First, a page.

This is a non cancerous brain tumour which is slow growing. Nerves have a sheath surrounding them and this insulating layer is produced by Schwann cells, it is this sheath which presents with the tumour causing compression problems for the nerve within. The nerve is the eighth cranial nerve which deals with balance and hearing information which it transmits to the brain. The acoustic neuroma is sometimes called a Schwannoma because of where the tumour comes from, for an unknown reason the Schwann cells begin to reproduce the tumour expands along the nerve and into the brain it is usually pear shaped.
What causes Acoustic neuroma?
Acoustic neuroma’s occurs in two ways, random and inherited- the majority of cases are random and the cause of these is unknown at this time.
The inherited version is combined with the syndrome neurofibromatosis type II (NF2). This is a rare genetic disorder that causes tumors to form on the nerves of the brain and spine (the central nervous system).
They are most likely to be found in middle‑aged adults between the ages of 30- 60. Again for no known reasons they are more common in women than men.
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- Unsteadiness –balance problems
- Hearing loss
- Pressure within the ear
- Facial numbness
There are three ways to treat this condition
Surgery: This is undertaken usually by a Neurosurgeon (brain) and a Specialist in ear surgery- an Otologist the aim is to remove the tumour and to prevent facial paralysis- if the tumour is small enough hearing may well be preserved. Unfortunately if the tumour is large hearing loss may be severe if not total. There are Hearing Therapists available who are able to assist you with counselling regarding coming to terms with hearing loss along with practical advice on the subject of hearing aids and communication- lip reading.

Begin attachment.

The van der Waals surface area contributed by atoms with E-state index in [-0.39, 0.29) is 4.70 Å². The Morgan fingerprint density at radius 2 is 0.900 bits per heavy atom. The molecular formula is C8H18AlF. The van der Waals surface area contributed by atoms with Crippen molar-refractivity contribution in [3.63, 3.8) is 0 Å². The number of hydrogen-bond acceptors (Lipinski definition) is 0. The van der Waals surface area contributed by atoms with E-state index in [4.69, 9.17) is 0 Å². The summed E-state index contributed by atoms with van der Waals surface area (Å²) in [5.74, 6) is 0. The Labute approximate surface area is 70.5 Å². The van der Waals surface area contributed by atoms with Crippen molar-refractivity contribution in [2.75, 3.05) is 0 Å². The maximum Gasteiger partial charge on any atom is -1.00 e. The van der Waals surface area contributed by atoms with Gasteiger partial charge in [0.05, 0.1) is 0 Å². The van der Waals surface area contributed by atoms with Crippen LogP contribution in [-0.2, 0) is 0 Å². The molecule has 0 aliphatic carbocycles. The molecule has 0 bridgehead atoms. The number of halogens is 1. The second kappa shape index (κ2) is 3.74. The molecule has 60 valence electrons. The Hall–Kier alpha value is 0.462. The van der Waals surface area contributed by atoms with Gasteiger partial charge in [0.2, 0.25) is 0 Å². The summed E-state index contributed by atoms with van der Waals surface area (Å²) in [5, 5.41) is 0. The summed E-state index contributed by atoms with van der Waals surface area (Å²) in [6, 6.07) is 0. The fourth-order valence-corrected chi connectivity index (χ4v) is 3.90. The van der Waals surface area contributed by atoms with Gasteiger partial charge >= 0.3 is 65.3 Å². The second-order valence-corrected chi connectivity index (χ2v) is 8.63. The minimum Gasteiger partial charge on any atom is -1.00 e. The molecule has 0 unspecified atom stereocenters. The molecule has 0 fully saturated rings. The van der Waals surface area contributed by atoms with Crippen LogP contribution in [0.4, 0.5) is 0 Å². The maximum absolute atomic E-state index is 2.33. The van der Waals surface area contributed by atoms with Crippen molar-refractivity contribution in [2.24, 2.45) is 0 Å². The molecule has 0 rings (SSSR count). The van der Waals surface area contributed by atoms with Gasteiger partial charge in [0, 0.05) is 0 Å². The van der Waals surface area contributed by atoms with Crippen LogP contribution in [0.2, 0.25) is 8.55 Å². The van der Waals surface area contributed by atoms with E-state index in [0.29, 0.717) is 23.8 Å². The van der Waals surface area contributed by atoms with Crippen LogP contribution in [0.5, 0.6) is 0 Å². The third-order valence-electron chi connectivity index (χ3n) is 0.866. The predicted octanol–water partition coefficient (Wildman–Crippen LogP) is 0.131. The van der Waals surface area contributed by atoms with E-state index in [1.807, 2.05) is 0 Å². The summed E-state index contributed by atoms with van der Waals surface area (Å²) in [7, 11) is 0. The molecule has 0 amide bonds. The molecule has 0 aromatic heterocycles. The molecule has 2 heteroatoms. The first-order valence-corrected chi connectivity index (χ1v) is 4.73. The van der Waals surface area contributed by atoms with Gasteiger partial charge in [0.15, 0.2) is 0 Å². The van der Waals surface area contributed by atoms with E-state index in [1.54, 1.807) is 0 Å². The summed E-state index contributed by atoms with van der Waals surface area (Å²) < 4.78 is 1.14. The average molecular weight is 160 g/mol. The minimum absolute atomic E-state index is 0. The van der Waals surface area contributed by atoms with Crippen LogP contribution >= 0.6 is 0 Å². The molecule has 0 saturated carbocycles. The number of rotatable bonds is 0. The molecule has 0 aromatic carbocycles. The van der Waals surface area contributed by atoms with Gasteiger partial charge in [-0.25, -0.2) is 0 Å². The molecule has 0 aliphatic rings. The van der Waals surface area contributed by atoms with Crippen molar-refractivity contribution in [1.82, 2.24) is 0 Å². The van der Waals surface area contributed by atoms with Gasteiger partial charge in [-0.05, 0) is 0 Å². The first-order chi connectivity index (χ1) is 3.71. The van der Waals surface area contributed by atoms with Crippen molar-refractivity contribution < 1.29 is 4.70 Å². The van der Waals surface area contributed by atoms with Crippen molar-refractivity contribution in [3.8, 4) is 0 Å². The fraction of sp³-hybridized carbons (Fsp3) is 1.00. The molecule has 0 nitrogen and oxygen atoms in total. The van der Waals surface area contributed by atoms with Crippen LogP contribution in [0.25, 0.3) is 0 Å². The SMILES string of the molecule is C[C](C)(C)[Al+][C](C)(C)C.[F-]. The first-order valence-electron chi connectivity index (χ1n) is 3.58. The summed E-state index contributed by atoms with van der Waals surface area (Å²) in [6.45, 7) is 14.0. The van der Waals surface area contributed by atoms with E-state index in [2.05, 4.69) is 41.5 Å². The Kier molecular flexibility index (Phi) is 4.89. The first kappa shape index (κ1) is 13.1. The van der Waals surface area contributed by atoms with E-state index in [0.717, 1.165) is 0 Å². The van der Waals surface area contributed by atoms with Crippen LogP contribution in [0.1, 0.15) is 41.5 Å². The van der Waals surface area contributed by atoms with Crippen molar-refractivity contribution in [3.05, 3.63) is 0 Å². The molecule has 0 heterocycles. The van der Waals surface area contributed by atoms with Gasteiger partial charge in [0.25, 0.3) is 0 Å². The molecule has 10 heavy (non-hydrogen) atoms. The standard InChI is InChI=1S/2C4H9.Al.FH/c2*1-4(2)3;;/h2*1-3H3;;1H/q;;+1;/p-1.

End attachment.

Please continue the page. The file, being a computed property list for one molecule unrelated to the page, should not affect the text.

Radiotherapy: or more precisely Stereotactic Radio-surgery sometimes referred to as Gamma knife. The treatment involves the use of a frame which is attached to your head to make sure you do not move during the treatment; and targeting the tumour with radiotherapy beams from many different angles. - After the treatment you will have an MRI scan done every 2 years to monitor it. This treatment is done to slow or stop tumour growth, and is sometimes combined with surgery. As with surgery there is the risk of facial paralysis (loss of movement) and hearing loss
Observation: As these tumours are very slow growing and they have few symptoms if you fall into the elderly category it is often better to leave them where they are and regularly keep an eye on them with an MRI scan. This is because if they are not causing significant problems for you then having surgery is not recommended.
British Acoustic Neuroma Association (BANA)
Ransom Wood Business Park,
Southwell Road West,
Mansfield NG21 0HJ
Free phone helpline: 0800 652 3143 (24-hour helpline)
Fax: 01623 635313
Please Note: The information provided here should not be used for diagnosis or treatment of any medical condition. A medical practitioner should always be consulted for diagnosis and treatment of all medical conditions.
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